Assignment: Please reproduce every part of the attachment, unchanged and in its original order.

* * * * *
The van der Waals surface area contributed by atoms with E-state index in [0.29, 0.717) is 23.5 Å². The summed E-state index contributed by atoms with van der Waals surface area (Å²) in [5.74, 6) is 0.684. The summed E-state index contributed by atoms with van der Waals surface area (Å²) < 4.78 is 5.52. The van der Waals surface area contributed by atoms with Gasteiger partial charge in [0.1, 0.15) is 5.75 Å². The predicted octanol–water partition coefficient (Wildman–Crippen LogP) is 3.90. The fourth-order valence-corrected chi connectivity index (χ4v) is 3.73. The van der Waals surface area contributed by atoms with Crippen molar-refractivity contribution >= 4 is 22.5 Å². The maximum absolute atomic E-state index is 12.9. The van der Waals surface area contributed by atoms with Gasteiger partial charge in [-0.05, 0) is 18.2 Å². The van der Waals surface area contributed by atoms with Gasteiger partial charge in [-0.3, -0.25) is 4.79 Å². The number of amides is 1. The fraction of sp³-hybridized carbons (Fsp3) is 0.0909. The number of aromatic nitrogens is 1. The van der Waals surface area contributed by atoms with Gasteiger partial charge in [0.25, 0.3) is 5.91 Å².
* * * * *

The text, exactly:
The van der Waals surface area contributed by atoms with E-state index in [0.29, 0.717) is 23.5 Å². The summed E-state index contributed by atoms with van der Waals surface area (Å²) in [5.74, 6) is 0.684. The summed E-state index contributed by atoms with van der Waals surface area (Å²) < 4.78 is 5.52. The van der Waals surface area contributed by atoms with Gasteiger partial charge in [0.1, 0.15) is 5.75 Å². The predicted octanol–water partition coefficient (Wildman–Crippen LogP) is 3.90. The fourth-order valence-corrected chi connectivity index (χ4v) is 3.73. The van der Waals surface area contributed by atoms with Crippen molar-refractivity contribution >= 4 is 22.5 Å². The maximum absolute atomic E-state index is 12.9. The van der Waals surface area contributed by atoms with Gasteiger partial charge in [-0.05, 0) is 18.2 Å². The van der Waals surface area contributed by atoms with Gasteiger partial charge in [-0.3, -0.25) is 4.79 Å². The number of amides is 1. The fraction of sp³-hybridized carbons (Fsp3) is 0.0909. The number of aromatic nitrogens is 1. The van der Waals surface area contributed by atoms with Gasteiger partial charge in [0.25, 0.3) is 5.91 Å².